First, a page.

I picked up Ronald Knox's book Enthusiasm this morning to list it for sale in my Pious Ladies Bookmobile. Instead, I decided to keep and read it. The topic seems relevant to the religious enthusiasm displayed by Ms. Nicolosi's interlocutor Emmanuel in the discussion on Mary's childbirth experience. I also recognize in it my own temptations towards gnosticism and what Knox calls ultrasupernaturalism. I've never gone off the deep end of religious fervor but have definitely surfed its waves. I think I'll read this. (Digression -- so many books, so little time...)
The full title of the book is Enthusiasm: A Chapter in the History of Religion with Special Reference to the XVII and XVIII Centuries. The Ronald Knox Society of North America calls it his life's work:
Msgr. Knox traces a tendency to enthusiasm from the first days of the Church into the XX Century. It contains not only a characteristically charitable analysis of this tendency but valuable lessons for those of us who remain confused by the strange enthusiasms of so many of our neighbors in the XXI Century.Here is what caught me and stopped me from listing the book for sale. This is from Chapter One: "The Nature of Enthusiasm":
If I could have been certain of the reader's goodwill, I would have called my tendency 'ultrasupernaturalism'. For that is the real character of the enthusiast; he expects more evident results from the grace of God than we others. He sees what effects religion can have, does sometimes have, in transforming a man's whole life and outlook; these exceptional cases (so we are content to think them) are for him the average standard of religious achievement. He will have no "almost-Christians", no weaker brethren who plod and stumble, who (if the truth must be told) would like to have a foot in either world, whose ambition is to qualify, not to excel. ...
Quoting a hundred texts -- we also use them, but with more of embarrassment -- he insists that the members of his society, saved members of a perishing world, should live a life of angelic purity, of apostolic simplicity; worldly amusements, the artifices of a polite society, are not for them. Poor human nature! Every lapse that follows is marked by pitiless watchers outside the fold, creates a harvest of scandal within. Worse still, if the devout circle has cultivated a legend of its own impeccability; we shall be told, in that case, that actions which bring damnation to the worldling may be inculpable in the children of light. We must be prepared for strange alternations of rigorism and antinomianism as our history unfolds itself.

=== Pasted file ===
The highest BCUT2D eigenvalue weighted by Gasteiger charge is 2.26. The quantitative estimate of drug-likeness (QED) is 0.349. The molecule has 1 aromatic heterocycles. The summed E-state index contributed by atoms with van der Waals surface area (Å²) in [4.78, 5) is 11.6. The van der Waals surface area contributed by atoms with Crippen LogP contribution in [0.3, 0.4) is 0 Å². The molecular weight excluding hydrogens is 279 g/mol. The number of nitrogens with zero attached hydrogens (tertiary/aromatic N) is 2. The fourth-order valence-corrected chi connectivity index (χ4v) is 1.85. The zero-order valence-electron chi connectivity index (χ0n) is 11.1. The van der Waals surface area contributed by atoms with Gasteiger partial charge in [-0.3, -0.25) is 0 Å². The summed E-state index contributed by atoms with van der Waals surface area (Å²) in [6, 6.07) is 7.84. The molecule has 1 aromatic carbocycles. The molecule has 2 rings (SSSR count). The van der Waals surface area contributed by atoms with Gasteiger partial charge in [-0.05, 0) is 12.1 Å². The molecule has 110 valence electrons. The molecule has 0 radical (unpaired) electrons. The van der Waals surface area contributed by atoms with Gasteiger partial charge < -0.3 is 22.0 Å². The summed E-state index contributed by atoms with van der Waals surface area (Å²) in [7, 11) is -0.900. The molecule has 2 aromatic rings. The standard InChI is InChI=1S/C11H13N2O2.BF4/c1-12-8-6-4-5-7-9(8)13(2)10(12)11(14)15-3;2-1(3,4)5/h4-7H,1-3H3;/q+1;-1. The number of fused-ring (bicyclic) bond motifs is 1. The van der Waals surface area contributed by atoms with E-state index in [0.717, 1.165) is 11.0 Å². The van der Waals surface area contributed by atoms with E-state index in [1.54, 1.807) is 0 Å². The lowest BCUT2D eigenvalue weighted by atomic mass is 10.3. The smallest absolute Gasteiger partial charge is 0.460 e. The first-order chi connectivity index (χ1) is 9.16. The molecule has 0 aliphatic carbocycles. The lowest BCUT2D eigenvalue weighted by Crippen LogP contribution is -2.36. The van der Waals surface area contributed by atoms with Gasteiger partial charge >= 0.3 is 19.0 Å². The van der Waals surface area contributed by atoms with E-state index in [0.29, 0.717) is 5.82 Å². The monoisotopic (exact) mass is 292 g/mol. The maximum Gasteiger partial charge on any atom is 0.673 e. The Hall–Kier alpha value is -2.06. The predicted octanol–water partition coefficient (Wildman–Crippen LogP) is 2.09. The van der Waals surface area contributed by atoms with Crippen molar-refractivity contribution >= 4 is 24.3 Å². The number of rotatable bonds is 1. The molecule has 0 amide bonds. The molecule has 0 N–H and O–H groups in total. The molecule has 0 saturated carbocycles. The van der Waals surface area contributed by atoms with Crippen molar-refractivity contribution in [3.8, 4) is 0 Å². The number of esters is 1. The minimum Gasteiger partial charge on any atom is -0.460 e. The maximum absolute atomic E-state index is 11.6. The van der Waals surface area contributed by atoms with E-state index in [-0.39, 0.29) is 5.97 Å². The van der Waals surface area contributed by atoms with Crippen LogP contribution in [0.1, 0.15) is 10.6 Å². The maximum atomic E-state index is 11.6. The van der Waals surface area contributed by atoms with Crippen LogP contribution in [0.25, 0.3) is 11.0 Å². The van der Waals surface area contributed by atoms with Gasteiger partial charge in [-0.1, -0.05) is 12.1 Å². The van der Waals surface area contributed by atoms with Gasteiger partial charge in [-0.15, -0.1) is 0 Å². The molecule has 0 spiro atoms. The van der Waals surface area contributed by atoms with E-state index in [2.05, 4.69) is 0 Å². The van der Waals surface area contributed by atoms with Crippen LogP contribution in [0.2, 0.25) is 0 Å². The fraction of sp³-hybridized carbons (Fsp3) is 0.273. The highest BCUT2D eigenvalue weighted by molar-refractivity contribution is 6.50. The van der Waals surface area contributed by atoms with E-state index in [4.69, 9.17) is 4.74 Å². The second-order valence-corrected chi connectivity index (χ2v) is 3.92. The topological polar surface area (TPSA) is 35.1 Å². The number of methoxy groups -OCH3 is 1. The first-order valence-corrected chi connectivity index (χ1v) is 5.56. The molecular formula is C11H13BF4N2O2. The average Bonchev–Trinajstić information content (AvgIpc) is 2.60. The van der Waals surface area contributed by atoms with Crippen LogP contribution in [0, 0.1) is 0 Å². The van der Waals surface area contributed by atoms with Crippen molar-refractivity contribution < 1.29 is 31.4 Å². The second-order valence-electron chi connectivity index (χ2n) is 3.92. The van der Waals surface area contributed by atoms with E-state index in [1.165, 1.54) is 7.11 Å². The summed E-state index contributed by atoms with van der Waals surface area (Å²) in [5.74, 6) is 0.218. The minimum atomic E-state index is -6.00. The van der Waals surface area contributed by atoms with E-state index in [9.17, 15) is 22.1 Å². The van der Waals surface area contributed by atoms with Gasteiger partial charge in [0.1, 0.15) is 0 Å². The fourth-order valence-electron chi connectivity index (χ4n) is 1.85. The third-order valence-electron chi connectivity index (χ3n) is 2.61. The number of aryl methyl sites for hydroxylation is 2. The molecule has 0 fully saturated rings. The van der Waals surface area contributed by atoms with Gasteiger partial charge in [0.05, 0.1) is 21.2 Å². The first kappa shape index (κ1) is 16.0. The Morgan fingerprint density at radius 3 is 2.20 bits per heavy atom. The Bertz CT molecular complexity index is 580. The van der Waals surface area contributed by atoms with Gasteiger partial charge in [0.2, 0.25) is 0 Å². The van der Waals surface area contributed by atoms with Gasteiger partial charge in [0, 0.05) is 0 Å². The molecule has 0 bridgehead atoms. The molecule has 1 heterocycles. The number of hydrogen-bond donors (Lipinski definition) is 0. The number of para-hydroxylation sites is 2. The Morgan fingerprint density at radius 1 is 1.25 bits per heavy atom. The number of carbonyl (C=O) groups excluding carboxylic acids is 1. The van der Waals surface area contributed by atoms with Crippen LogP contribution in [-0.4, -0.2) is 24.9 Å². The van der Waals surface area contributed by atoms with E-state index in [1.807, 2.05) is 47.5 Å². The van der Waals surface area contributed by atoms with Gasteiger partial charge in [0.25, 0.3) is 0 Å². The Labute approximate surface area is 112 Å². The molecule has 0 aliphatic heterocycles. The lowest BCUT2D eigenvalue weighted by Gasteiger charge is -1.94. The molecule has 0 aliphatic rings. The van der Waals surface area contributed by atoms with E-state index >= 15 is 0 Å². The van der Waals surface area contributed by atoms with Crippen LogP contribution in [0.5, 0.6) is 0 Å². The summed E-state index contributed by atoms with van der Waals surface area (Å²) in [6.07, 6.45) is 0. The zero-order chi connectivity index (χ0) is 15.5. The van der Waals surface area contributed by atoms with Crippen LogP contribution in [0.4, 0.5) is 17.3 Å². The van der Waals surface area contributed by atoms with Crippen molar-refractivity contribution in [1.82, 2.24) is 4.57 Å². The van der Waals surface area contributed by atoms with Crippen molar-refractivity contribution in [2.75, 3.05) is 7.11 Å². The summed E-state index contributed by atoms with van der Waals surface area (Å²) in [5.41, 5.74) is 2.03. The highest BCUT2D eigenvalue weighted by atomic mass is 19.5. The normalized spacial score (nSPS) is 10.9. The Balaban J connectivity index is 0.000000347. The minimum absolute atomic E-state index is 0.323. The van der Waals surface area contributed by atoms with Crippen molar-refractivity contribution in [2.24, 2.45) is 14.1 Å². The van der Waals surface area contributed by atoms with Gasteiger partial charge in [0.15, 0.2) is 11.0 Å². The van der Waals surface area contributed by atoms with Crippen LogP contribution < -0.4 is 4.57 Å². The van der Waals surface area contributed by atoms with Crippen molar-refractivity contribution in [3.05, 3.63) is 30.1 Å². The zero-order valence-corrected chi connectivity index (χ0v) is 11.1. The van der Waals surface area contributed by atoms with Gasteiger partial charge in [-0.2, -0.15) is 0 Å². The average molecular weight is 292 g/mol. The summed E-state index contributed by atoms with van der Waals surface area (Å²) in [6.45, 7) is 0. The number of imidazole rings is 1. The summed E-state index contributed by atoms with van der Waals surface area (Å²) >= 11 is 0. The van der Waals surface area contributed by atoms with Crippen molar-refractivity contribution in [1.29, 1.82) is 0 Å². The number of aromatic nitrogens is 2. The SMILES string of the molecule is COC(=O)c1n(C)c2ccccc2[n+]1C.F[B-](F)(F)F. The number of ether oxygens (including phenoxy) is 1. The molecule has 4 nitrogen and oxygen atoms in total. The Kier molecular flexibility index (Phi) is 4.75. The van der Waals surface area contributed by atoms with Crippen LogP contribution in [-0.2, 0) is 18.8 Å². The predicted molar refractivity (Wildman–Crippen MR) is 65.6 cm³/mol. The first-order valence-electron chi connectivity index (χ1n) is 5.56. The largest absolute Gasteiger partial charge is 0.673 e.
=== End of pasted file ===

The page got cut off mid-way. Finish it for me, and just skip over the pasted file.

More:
Knox's phrase in that last paragraph -- "a legend of its own impeccability" -- brings to mind the recent scandal that finally broke through to the surface of the hidden life of the founder of the Legionaries of Christ. Debra Murphy has a ten-part series on the Fr. Maciel case which I confess I have not yet read. I need to brace myself before I look more keeply into that particularly unpleasant can of worms. But my cursory glance shows me that Debra has done a comprehensive summary and analysis of the Maciel scandal, so I don't hesitate to recommend it to those with stronger stomachs.
So why is Superman heading up this blog entry? Why, because he is the Man of Steel -- he is emblematic of the way that the enthusiast is tempted to see herself or himself. He is mightier than thou! Pure as a pre-pollution snowfall! A good man to look up to, as long as we don't find ourselves standing there with our own capes waving behind us, looking down at the rest of the impure world.